cials to gather names of prospective poll work- 100%. In another section I will thank those who
ers. That remains a primary component. As the shared their ideas with me. In this one, let me apolo-
work progressed however, it became clear that gize to the many that I will inevitably miss.
although recruiting poll workers falls largely onto
the shoulders of local election officials, it is a prob- What I try to convey here is a smorgasbord of
lem that is shared with State legislators, State issues for administrators and policy makers at
election officials, local government fiscal authori- various levels of government to consider, as well
ties and others. Certainly long term solutions in as offering various recruiting techniques that
most States must include this broader spectrum have been shared by colleagues who struggle with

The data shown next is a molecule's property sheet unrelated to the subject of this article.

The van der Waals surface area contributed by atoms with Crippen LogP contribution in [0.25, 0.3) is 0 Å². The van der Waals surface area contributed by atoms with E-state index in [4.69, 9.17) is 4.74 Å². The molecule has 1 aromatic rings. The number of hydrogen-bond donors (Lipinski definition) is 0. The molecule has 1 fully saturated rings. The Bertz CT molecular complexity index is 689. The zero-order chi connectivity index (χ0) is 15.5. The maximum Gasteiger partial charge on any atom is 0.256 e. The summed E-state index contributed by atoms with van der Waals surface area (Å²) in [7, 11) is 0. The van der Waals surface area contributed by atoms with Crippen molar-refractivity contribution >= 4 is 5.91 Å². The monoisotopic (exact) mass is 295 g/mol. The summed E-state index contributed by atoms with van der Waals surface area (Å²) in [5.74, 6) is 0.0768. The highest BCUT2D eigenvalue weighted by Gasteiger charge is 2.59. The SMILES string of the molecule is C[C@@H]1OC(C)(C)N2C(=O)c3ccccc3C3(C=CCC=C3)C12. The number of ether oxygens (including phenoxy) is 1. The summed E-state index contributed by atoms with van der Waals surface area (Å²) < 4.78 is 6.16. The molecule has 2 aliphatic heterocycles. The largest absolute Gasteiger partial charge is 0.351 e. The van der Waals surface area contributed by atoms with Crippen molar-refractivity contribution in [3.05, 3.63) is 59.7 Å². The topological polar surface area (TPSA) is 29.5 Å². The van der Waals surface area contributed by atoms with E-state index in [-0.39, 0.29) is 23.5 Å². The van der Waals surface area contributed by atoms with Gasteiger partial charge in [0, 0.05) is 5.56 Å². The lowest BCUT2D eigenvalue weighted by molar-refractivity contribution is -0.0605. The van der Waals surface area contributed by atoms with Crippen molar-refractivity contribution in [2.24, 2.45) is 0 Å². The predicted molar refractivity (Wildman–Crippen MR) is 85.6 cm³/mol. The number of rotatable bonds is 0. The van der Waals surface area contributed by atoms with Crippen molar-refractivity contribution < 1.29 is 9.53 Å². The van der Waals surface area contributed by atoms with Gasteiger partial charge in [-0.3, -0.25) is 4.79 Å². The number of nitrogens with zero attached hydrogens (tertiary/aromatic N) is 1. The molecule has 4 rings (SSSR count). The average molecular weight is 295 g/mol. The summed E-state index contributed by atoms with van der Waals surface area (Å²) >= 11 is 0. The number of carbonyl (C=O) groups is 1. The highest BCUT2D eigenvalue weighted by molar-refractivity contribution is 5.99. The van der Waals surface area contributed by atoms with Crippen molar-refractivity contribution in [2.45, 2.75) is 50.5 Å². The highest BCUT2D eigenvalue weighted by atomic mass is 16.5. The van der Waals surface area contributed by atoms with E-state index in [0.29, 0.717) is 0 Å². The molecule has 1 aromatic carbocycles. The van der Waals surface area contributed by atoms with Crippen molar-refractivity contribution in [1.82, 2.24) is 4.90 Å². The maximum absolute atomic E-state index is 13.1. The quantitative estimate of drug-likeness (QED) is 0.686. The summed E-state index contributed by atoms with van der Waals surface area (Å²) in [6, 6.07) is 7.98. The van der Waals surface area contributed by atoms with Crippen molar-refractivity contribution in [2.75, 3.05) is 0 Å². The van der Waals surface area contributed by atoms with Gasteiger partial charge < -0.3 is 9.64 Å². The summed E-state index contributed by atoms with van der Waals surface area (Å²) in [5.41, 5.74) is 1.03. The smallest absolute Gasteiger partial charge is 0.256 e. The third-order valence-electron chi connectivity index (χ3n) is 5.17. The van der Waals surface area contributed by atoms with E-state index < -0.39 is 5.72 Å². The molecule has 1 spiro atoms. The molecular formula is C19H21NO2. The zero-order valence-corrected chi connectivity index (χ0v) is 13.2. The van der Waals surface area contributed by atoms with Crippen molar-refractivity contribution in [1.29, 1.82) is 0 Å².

of policymakers. Accordingly, ideas relevant to this problem. Appendices contain copies of re-
these officials will be offered as well. cruitment materials used by election officials that
around the country and statutes of interest. Also
It is unlikely that creative recruitment pro- included in the appendices are a sampling of poll
grams, more generous budgets or progressive leg- worker pay ranges and the numbers of poll work-
islation will make the poll worker problem go ers used per polling place in a some jurisdictions
away. But a reexamination of all of these will help. around the country.
Categorizing recruiting ideas was also a little
tricky. In trying to do it, I found that slight varia-
tions make similar ideas candidates for inclusion
in a variety of different sections. I have therefore
tried to cross-reference and index, but please bear